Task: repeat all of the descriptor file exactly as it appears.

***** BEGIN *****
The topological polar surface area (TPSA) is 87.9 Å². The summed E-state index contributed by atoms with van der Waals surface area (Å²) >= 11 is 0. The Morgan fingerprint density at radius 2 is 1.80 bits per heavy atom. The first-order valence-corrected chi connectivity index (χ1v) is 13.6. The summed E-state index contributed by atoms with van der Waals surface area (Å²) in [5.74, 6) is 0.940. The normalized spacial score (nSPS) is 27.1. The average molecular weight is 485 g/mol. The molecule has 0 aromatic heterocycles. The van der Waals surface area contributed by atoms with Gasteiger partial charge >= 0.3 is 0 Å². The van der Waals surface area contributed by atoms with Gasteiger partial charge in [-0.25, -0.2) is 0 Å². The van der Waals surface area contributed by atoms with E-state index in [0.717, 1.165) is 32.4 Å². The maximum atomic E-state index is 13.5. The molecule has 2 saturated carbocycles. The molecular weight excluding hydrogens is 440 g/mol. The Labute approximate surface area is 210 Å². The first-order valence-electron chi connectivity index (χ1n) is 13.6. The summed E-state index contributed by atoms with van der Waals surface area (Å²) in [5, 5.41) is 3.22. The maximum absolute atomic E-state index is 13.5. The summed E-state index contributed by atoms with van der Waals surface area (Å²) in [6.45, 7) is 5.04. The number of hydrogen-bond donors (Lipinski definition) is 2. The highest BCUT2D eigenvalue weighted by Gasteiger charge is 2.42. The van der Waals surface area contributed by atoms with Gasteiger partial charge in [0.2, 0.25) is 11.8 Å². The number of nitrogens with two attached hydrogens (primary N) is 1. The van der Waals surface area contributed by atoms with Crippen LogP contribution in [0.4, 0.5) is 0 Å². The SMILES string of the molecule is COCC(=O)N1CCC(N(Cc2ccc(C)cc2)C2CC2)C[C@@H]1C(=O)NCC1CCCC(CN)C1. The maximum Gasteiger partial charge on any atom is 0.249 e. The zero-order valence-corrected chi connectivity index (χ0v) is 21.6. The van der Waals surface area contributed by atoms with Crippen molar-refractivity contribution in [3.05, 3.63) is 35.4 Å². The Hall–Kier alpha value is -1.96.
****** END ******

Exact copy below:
The topological polar surface area (TPSA) is 87.9 Å². The summed E-state index contributed by atoms with van der Waals surface area (Å²) >= 11 is 0. The Morgan fingerprint density at radius 2 is 1.80 bits per heavy atom. The first-order valence-corrected chi connectivity index (χ1v) is 13.6. The summed E-state index contributed by atoms with van der Waals surface area (Å²) in [5.74, 6) is 0.940. The normalized spacial score (nSPS) is 27.1. The average molecular weight is 485 g/mol. The molecule has 0 aromatic heterocycles. The van der Waals surface area contributed by atoms with Gasteiger partial charge >= 0.3 is 0 Å². The van der Waals surface area contributed by atoms with Gasteiger partial charge in [-0.25, -0.2) is 0 Å². The van der Waals surface area contributed by atoms with E-state index in [0.717, 1.165) is 32.4 Å². The maximum atomic E-state index is 13.5. The molecule has 2 saturated carbocycles. The molecular weight excluding hydrogens is 440 g/mol. The Labute approximate surface area is 210 Å². The first-order valence-electron chi connectivity index (χ1n) is 13.6. The summed E-state index contributed by atoms with van der Waals surface area (Å²) in [5, 5.41) is 3.22. The maximum absolute atomic E-state index is 13.5. The summed E-state index contributed by atoms with van der Waals surface area (Å²) in [6.45, 7) is 5.04. The number of hydrogen-bond donors (Lipinski definition) is 2. The highest BCUT2D eigenvalue weighted by Gasteiger charge is 2.42. The van der Waals surface area contributed by atoms with Gasteiger partial charge in [0.2, 0.25) is 11.8 Å². The number of nitrogens with two attached hydrogens (primary N) is 1. The van der Waals surface area contributed by atoms with Crippen LogP contribution in [0.4, 0.5) is 0 Å². The SMILES string of the molecule is COCC(=O)N1CCC(N(Cc2ccc(C)cc2)C2CC2)C[C@@H]1C(=O)NCC1CCCC(CN)C1. The maximum Gasteiger partial charge on any atom is 0.249 e. The zero-order valence-corrected chi connectivity index (χ0v) is 21.6. The van der Waals surface area contributed by atoms with Crippen molar-refractivity contribution in [3.05, 3.63) is 35.4 Å². The Hall–Kier alpha value is -1.96.